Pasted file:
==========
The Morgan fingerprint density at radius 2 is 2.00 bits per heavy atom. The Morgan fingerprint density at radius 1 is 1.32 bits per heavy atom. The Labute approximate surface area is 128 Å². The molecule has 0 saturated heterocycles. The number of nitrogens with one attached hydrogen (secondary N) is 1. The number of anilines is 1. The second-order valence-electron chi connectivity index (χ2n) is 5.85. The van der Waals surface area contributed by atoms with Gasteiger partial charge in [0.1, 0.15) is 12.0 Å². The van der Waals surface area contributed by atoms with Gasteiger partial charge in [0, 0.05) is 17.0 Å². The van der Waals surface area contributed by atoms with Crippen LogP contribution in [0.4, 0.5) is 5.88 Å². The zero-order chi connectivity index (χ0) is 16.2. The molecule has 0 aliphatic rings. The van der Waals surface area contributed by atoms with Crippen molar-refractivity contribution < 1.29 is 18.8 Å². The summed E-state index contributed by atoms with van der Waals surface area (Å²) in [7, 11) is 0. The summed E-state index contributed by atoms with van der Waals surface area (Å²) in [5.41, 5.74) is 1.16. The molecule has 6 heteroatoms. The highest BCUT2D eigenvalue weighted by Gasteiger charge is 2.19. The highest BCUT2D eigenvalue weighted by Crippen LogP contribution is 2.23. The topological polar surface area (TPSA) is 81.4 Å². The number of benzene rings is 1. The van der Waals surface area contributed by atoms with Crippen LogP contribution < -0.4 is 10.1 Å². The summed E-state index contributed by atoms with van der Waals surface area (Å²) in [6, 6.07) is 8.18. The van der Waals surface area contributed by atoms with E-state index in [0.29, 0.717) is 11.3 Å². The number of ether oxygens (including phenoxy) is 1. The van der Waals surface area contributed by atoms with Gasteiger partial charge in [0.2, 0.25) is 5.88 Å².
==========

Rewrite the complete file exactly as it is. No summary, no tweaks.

The Morgan fingerprint density at radius 2 is 2.00 bits per heavy atom. The Morgan fingerprint density at radius 1 is 1.32 bits per heavy atom. The Labute approximate surface area is 128 Å². The molecule has 0 saturated heterocycles. The number of nitrogens with one attached hydrogen (secondary N) is 1. The number of anilines is 1. The second-order valence-electron chi connectivity index (χ2n) is 5.85. The van der Waals surface area contributed by atoms with Gasteiger partial charge in [0.1, 0.15) is 12.0 Å². The van der Waals surface area contributed by atoms with Gasteiger partial charge in [0, 0.05) is 17.0 Å². The van der Waals surface area contributed by atoms with Crippen LogP contribution in [0.4, 0.5) is 5.88 Å². The zero-order chi connectivity index (χ0) is 16.2. The molecule has 0 aliphatic rings. The van der Waals surface area contributed by atoms with Crippen molar-refractivity contribution < 1.29 is 18.8 Å². The summed E-state index contributed by atoms with van der Waals surface area (Å²) in [7, 11) is 0. The summed E-state index contributed by atoms with van der Waals surface area (Å²) in [5.41, 5.74) is 1.16. The molecule has 6 heteroatoms. The highest BCUT2D eigenvalue weighted by Gasteiger charge is 2.19. The highest BCUT2D eigenvalue weighted by Crippen LogP contribution is 2.23. The topological polar surface area (TPSA) is 81.4 Å². The number of benzene rings is 1. The van der Waals surface area contributed by atoms with Crippen LogP contribution < -0.4 is 10.1 Å². The summed E-state index contributed by atoms with van der Waals surface area (Å²) in [6, 6.07) is 8.18. The van der Waals surface area contributed by atoms with E-state index in [0.29, 0.717) is 11.3 Å². The number of ether oxygens (including phenoxy) is 1. The van der Waals surface area contributed by atoms with Gasteiger partial charge in [0.2, 0.25) is 5.88 Å².